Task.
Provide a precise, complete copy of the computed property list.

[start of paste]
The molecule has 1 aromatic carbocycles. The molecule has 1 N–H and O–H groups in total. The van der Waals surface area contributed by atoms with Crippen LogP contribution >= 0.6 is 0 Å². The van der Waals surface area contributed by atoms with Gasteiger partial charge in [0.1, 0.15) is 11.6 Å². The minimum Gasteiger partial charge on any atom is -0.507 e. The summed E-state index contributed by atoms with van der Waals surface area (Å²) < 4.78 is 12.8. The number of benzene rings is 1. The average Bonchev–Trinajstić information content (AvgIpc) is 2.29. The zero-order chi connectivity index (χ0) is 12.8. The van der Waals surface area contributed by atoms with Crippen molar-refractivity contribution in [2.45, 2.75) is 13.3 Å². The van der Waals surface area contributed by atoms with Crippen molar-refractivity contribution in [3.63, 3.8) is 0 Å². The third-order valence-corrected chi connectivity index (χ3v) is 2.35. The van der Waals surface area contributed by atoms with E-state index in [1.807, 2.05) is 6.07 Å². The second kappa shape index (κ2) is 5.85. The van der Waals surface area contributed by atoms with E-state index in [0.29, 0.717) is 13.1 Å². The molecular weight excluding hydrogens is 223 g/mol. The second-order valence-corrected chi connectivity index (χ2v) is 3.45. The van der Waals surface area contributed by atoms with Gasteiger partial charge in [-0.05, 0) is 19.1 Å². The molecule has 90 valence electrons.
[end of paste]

The molecule has 1 aromatic carbocycles. The molecule has 1 N–H and O–H groups in total. The van der Waals surface area contributed by atoms with Crippen LogP contribution >= 0.6 is 0 Å². The van der Waals surface area contributed by atoms with Gasteiger partial charge in [0.1, 0.15) is 11.6 Å². The minimum Gasteiger partial charge on any atom is -0.507 e. The summed E-state index contributed by atoms with van der Waals surface area (Å²) < 4.78 is 12.8. The number of benzene rings is 1. The average Bonchev–Trinajstić information content (AvgIpc) is 2.29. The zero-order chi connectivity index (χ0) is 12.8. The van der Waals surface area contributed by atoms with Crippen molar-refractivity contribution in [2.45, 2.75) is 13.3 Å². The van der Waals surface area contributed by atoms with Crippen molar-refractivity contribution in [3.63, 3.8) is 0 Å². The third-order valence-corrected chi connectivity index (χ3v) is 2.35. The van der Waals surface area contributed by atoms with E-state index in [1.807, 2.05) is 6.07 Å². The second kappa shape index (κ2) is 5.85. The van der Waals surface area contributed by atoms with E-state index in [0.29, 0.717) is 13.1 Å². The molecular weight excluding hydrogens is 223 g/mol. The second-order valence-corrected chi connectivity index (χ2v) is 3.45. The van der Waals surface area contributed by atoms with Gasteiger partial charge in [-0.05, 0) is 19.1 Å². The molecule has 90 valence electrons.